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I'm currently diving into the Bayesian world and I find it pretty fascinating. I've so far understood that applying the Bayes' Rule, i.e. $$\text{posterior} = \frac{\text{likelihood}\times \text{prior}}{\text{evidence}}$$ are most of the time intractable because of the high dimensional parameter space in the denominator. One way to solve this is by using a prior conjugate to the likelihood, as then the analytical form of the posterior is known and calculations are simplified.

So far so good. Now I've read about bayesian sequential filtering and smoothing techniques such as the Kalman Filter or Rauch-Tung-Striebel Smoother (find references here). As far as I understood, assuming a time step $k$, instead of calculating the complete posterior distribution $p(X_k|Y_k)$ with $X=[x_1, ...,x_k]$ and $Y=[y_1,...y_k]$, a Markov Chain is assumed and only the marginal $p(x_k|Y_k)$ is estimated in a recursive manner. That is, the posterior calculate at time step $k$ serves as prior for the next time step. I guess, Bayes' Rule is somehow involved in these calculations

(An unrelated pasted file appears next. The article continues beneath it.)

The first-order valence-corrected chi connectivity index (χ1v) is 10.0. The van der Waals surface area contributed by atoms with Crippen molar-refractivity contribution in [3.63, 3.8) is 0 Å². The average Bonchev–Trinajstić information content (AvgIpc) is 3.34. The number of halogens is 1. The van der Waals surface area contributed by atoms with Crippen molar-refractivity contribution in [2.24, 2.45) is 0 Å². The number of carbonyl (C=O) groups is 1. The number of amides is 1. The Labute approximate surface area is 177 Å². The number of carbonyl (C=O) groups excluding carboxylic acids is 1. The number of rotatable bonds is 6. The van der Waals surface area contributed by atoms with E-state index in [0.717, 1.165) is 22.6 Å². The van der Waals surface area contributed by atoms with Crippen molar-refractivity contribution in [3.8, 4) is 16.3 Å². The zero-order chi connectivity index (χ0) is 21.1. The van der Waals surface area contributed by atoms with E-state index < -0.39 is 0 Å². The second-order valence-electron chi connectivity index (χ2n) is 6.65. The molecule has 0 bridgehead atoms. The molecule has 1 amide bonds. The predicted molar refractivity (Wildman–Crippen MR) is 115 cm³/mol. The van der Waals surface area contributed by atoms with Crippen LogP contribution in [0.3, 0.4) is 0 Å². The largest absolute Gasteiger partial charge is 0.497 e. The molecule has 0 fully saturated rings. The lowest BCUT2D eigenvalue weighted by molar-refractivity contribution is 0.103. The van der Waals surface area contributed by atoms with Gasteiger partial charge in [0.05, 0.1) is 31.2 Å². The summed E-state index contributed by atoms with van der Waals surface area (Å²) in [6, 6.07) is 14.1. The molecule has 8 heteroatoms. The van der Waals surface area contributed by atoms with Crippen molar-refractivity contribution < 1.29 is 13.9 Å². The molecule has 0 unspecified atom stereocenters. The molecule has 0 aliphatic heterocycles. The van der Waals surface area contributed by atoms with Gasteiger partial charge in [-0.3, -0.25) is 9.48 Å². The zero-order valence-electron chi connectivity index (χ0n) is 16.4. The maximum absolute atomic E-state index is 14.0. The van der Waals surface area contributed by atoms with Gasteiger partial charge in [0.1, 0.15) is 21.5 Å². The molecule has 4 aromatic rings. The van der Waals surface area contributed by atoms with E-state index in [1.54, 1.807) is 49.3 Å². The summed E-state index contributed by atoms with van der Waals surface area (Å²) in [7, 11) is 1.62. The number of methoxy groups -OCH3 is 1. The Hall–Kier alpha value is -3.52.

Furthermore, both techniques assume the posterior always to be Gaussian and therefore closed-form solutions are obtained. Now I was wondering what restriction does make the whole process tractable, i.e. eliminates the need to compute the evidence?

I guess it's the Gaussian assumption, i.e. the prior, the predicted, and the posterior distribution are all assumed to be Gaussian, and therefore updated distributions are obtained without computing the evidence - is this correct and does this refer to conjugate distributions?

Or is it the fact that we assume a Markov Chain and do not consider all states at each time step?

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    $\begingroup$ It's the Markov assumption which let's you forget the prior states. $\endgroup$ Oct 18, 2021 at 13:38
  • $\begingroup$ so the Gaussian assumptions of prior and posterior distribution have nothing todo with it? $\endgroup$
    – igorTh2
    Oct 18, 2021 at 13:39

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